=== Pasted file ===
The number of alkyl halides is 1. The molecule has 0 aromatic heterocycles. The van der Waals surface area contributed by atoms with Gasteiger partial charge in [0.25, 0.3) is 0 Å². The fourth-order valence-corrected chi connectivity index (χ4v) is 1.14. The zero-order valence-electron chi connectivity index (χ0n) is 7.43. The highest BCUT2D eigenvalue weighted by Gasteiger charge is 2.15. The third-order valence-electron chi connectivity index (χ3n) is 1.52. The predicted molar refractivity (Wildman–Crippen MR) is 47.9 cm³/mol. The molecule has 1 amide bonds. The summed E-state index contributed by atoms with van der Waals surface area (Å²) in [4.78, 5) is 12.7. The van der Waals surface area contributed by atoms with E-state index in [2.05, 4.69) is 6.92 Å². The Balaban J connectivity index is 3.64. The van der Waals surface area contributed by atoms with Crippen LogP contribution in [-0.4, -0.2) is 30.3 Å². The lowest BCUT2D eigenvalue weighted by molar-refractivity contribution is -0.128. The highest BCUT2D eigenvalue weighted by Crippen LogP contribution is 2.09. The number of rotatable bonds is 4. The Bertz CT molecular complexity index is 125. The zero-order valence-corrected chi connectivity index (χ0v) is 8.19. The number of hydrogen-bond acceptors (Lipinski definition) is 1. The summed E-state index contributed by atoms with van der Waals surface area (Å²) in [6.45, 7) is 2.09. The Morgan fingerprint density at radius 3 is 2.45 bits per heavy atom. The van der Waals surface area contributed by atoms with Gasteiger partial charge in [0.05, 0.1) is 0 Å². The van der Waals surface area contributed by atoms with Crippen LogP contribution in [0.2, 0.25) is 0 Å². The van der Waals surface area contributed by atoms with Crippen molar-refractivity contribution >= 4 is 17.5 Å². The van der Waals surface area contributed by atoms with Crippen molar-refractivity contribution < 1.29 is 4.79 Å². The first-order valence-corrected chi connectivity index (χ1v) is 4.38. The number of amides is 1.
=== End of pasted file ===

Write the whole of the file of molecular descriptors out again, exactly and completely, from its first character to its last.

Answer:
The number of alkyl halides is 1. The molecule has 0 aromatic heterocycles. The van der Waals surface area contributed by atoms with Gasteiger partial charge in [0.25, 0.3) is 0 Å². The fourth-order valence-corrected chi connectivity index (χ4v) is 1.14. The zero-order valence-electron chi connectivity index (χ0n) is 7.43. The highest BCUT2D eigenvalue weighted by Gasteiger charge is 2.15. The third-order valence-electron chi connectivity index (χ3n) is 1.52. The predicted molar refractivity (Wildman–Crippen MR) is 47.9 cm³/mol. The molecule has 1 amide bonds. The summed E-state index contributed by atoms with van der Waals surface area (Å²) in [4.78, 5) is 12.7. The van der Waals surface area contributed by atoms with E-state index in [2.05, 4.69) is 6.92 Å². The Balaban J connectivity index is 3.64. The van der Waals surface area contributed by atoms with Crippen LogP contribution in [-0.4, -0.2) is 30.3 Å². The lowest BCUT2D eigenvalue weighted by molar-refractivity contribution is -0.128. The highest BCUT2D eigenvalue weighted by Crippen LogP contribution is 2.09. The number of rotatable bonds is 4. The Bertz CT molecular complexity index is 125. The zero-order valence-corrected chi connectivity index (χ0v) is 8.19. The number of hydrogen-bond acceptors (Lipinski definition) is 1. The summed E-state index contributed by atoms with van der Waals surface area (Å²) in [6.45, 7) is 2.09. The Morgan fingerprint density at radius 3 is 2.45 bits per heavy atom. The van der Waals surface area contributed by atoms with Gasteiger partial charge in [0.05, 0.1) is 0 Å². The van der Waals surface area contributed by atoms with Crippen LogP contribution in [0.2, 0.25) is 0 Å². The van der Waals surface area contributed by atoms with Crippen molar-refractivity contribution >= 4 is 17.5 Å². The van der Waals surface area contributed by atoms with Crippen molar-refractivity contribution < 1.29 is 4.79 Å². The first-order valence-corrected chi connectivity index (χ1v) is 4.38. The number of amides is 1.